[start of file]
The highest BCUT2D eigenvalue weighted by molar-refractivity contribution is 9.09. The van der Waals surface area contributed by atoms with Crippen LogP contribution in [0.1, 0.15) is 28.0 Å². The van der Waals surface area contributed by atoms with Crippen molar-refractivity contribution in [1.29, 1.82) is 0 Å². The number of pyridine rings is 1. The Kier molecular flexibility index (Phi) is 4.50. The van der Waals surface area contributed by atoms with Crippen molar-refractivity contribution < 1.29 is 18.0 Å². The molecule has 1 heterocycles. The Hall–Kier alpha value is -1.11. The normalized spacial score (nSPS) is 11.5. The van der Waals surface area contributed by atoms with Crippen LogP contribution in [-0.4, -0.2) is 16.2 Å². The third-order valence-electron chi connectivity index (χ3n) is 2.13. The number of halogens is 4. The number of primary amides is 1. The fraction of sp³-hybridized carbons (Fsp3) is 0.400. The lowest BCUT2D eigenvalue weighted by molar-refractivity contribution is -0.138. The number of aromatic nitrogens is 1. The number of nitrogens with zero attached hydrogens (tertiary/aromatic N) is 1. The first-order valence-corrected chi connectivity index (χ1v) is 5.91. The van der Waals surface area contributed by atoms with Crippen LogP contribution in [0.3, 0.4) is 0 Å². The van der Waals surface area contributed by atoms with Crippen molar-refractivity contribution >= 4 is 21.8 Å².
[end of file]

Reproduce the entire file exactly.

The highest BCUT2D eigenvalue weighted by molar-refractivity contribution is 9.09. The van der Waals surface area contributed by atoms with Crippen LogP contribution in [0.1, 0.15) is 28.0 Å². The van der Waals surface area contributed by atoms with Crippen molar-refractivity contribution in [1.29, 1.82) is 0 Å². The number of pyridine rings is 1. The Kier molecular flexibility index (Phi) is 4.50. The van der Waals surface area contributed by atoms with Crippen molar-refractivity contribution < 1.29 is 18.0 Å². The molecule has 1 heterocycles. The Hall–Kier alpha value is -1.11. The normalized spacial score (nSPS) is 11.5. The van der Waals surface area contributed by atoms with Crippen LogP contribution in [-0.4, -0.2) is 16.2 Å². The third-order valence-electron chi connectivity index (χ3n) is 2.13. The number of halogens is 4. The number of primary amides is 1. The fraction of sp³-hybridized carbons (Fsp3) is 0.400. The lowest BCUT2D eigenvalue weighted by molar-refractivity contribution is -0.138. The number of aromatic nitrogens is 1. The number of nitrogens with zero attached hydrogens (tertiary/aromatic N) is 1. The first-order valence-corrected chi connectivity index (χ1v) is 5.91. The van der Waals surface area contributed by atoms with Crippen LogP contribution in [0.3, 0.4) is 0 Å². The van der Waals surface area contributed by atoms with Crippen molar-refractivity contribution >= 4 is 21.8 Å².